Discussion in 'Article Discussion' started by bit-tech, 15 May 2019.
finally game to a head early?
Ah, the G key is so close to the C key. Well, it's not really, but... Look, the Goodyear Blimp!
<runs and hides>
Intel just love racking up those vulnerabilities.
How the heck did the 4690/K dodge that one...?
Okay, so it that i haven't read the entire source material and have very little time to invest in doing so (along with little technical knowledge in this arena) I wanted to ask a question.
In respect to finding flaws in products more than 10 years old and the items were manufacturered with no prior knowledge of said flaws, how much emphasis can we put on this?
I guess my question is, how long after production should Intel (and other manufacturers) be responsible for their products performance and security when they operate in such a fluid and changing technology industry?
Props to someone in the TPU comment section for this gem:
The i9 9900k is also affected...
Apologies if my article didn't make it clear, but the flaws are found in processors from 2008 to the present day. Not prior to 2008, 2008 upwards. So while you might not expect Intel to support an Atom chip it stopped making a decade ago...
There's also that. And pretty much every other chip it's made in the last eleven years.
Basically, do you have an Intel chip made after 2007? Then you're probably vulnerable.
No Hyper-Threading. Can't steal data from a thread running on the same physical CPU core if you can't run on the same physical CPU core...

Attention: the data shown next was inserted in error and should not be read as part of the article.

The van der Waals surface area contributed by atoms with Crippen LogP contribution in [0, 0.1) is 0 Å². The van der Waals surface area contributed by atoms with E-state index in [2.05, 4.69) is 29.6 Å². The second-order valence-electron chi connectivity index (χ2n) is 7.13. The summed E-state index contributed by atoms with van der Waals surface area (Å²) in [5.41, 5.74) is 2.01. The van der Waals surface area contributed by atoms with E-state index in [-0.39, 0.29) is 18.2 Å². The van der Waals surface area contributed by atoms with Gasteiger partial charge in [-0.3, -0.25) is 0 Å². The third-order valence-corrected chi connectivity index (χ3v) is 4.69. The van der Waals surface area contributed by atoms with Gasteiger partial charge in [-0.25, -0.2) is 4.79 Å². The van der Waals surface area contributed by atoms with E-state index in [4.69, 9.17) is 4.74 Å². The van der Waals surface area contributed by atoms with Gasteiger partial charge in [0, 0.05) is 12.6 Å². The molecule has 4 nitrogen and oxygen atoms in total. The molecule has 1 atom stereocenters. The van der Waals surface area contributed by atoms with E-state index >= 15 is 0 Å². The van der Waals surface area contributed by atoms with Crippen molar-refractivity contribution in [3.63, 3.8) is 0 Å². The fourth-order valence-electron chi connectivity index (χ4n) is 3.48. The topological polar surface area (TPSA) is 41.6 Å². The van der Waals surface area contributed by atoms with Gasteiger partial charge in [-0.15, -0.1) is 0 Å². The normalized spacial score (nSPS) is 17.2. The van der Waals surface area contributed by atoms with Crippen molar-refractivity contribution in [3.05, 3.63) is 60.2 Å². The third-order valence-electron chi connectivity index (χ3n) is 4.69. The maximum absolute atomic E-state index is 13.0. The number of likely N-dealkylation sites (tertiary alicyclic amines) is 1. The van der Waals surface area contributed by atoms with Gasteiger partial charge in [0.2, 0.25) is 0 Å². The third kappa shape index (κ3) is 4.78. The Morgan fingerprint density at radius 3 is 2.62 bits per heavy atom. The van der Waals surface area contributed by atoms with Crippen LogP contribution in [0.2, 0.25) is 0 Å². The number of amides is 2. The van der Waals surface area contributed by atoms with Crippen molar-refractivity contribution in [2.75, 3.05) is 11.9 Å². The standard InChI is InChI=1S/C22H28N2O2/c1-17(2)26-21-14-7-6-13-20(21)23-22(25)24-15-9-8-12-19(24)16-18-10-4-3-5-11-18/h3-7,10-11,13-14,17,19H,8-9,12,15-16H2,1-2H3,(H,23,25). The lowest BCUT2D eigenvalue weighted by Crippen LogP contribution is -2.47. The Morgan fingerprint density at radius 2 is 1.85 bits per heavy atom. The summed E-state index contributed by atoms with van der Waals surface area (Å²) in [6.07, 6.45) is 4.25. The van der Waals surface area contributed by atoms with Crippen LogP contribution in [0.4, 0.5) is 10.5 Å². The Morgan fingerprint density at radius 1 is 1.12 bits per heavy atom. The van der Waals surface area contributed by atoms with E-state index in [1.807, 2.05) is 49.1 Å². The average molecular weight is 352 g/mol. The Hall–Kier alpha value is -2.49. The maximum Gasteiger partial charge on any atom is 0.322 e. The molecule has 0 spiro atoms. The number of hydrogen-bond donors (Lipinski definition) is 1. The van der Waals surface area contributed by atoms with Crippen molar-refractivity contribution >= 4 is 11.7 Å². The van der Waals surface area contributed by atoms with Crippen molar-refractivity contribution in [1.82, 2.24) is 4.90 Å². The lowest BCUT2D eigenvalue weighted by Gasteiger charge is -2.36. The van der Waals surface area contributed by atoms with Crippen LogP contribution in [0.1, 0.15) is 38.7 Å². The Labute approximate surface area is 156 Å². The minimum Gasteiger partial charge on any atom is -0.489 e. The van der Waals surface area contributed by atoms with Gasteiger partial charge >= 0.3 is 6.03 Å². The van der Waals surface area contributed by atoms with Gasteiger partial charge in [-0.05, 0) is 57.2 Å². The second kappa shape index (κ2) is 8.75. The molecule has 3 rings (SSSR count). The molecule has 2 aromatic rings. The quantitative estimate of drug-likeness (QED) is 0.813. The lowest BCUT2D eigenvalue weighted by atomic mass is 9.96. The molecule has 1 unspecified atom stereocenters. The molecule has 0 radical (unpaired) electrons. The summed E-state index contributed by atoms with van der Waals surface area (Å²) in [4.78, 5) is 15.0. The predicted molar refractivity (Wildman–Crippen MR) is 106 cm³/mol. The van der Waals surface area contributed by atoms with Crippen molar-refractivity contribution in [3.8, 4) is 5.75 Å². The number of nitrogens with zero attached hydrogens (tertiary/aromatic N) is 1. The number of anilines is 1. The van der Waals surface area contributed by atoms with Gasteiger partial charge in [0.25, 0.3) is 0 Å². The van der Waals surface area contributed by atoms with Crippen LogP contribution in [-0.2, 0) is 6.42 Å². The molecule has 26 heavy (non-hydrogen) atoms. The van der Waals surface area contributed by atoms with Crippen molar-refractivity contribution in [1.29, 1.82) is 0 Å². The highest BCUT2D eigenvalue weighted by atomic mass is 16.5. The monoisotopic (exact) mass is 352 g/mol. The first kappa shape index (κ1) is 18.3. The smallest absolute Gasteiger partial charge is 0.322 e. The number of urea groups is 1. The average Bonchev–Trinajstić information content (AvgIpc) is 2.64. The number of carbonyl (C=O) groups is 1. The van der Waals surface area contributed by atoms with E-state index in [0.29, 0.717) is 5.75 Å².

... or should that be "Has no-one with a 4690/4690K found or been affected by this?"
You get 10 year limit for faults with cars why should a CPU be any different, I guess it is difficult for Intel as it would require computer manufacturers to provide BIOS updates, unlikely to happen as many companies don't exist long enough in the tech world.
Leaves me and my Arrandale in use right this second out in the cold, hopefully software patches will mitigate and I don't have to concern myself.
...the 4690[K] doesn't have hyperthreading enabled, the compenent vulnerable to these exploits?
Any word of AMD SMT being affected by these or similar?
IIRC so far only Intel's CPUs have been demonstrated to be vulnerable these specific exploits. Doesn't necessarily mean AMD's SMT isn't vulnerable to similar exploits, just not these specific ones.
So far, it's looking Intel-specific - they're primarily variants on the Meltdown theme. The old vulnerability checker script I'm using has been updated to check for it and claims my AMD system is vulnerable, but I think it's only looking for the mitigations and not finding them - actual exploitation should, in theory, fail.
EDIT: Ninja'd by @RedFlames!
The only 2 CPU's in that (sub-)family w/o HT - what are the chances...?
... still ran WU, as best practice...
Odd that the i5-4670/K is/are on the list, but that doesn't have HT either; maybe I'm overthinking this, but it's still odd.
It could also be a simple oversight... Intel make/made a ****load of various models and it's easy to lose one or 2 in what will be a lengthy list.
... fair. Glad my rigs' next iteration will be Ryzen, itc.
FWIW the 'Products formely Haswell' list on ARK is 256 items long... and that's just Haswell... not including Haswell-E or anything of that ilk.
Separate names with a comma.